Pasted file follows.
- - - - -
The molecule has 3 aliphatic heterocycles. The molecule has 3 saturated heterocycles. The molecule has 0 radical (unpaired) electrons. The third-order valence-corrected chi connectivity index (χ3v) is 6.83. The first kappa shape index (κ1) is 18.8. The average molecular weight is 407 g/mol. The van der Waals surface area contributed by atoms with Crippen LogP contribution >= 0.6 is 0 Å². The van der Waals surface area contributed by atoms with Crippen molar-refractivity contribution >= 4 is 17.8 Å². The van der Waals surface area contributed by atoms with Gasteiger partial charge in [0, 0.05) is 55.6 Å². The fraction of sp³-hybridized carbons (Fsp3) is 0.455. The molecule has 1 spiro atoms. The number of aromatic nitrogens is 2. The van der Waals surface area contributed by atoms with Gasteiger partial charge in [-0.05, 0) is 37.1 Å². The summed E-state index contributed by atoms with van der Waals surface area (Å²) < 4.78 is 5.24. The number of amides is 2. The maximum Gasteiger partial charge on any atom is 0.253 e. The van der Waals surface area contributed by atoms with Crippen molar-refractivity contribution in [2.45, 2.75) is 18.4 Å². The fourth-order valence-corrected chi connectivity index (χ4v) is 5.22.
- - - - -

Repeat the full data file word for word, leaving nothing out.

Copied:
The molecule has 3 aliphatic heterocycles. The molecule has 3 saturated heterocycles. The molecule has 0 radical (unpaired) electrons. The third-order valence-corrected chi connectivity index (χ3v) is 6.83. The first kappa shape index (κ1) is 18.8. The average molecular weight is 407 g/mol. The van der Waals surface area contributed by atoms with Crippen LogP contribution >= 0.6 is 0 Å². The van der Waals surface area contributed by atoms with Crippen molar-refractivity contribution >= 4 is 17.8 Å². The van der Waals surface area contributed by atoms with Gasteiger partial charge in [0, 0.05) is 55.6 Å². The fraction of sp³-hybridized carbons (Fsp3) is 0.455. The molecule has 1 spiro atoms. The number of aromatic nitrogens is 2. The van der Waals surface area contributed by atoms with Gasteiger partial charge in [-0.05, 0) is 37.1 Å². The summed E-state index contributed by atoms with van der Waals surface area (Å²) < 4.78 is 5.24. The number of amides is 2. The maximum Gasteiger partial charge on any atom is 0.253 e. The van der Waals surface area contributed by atoms with Crippen molar-refractivity contribution in [2.45, 2.75) is 18.4 Å². The fourth-order valence-corrected chi connectivity index (χ4v) is 5.22.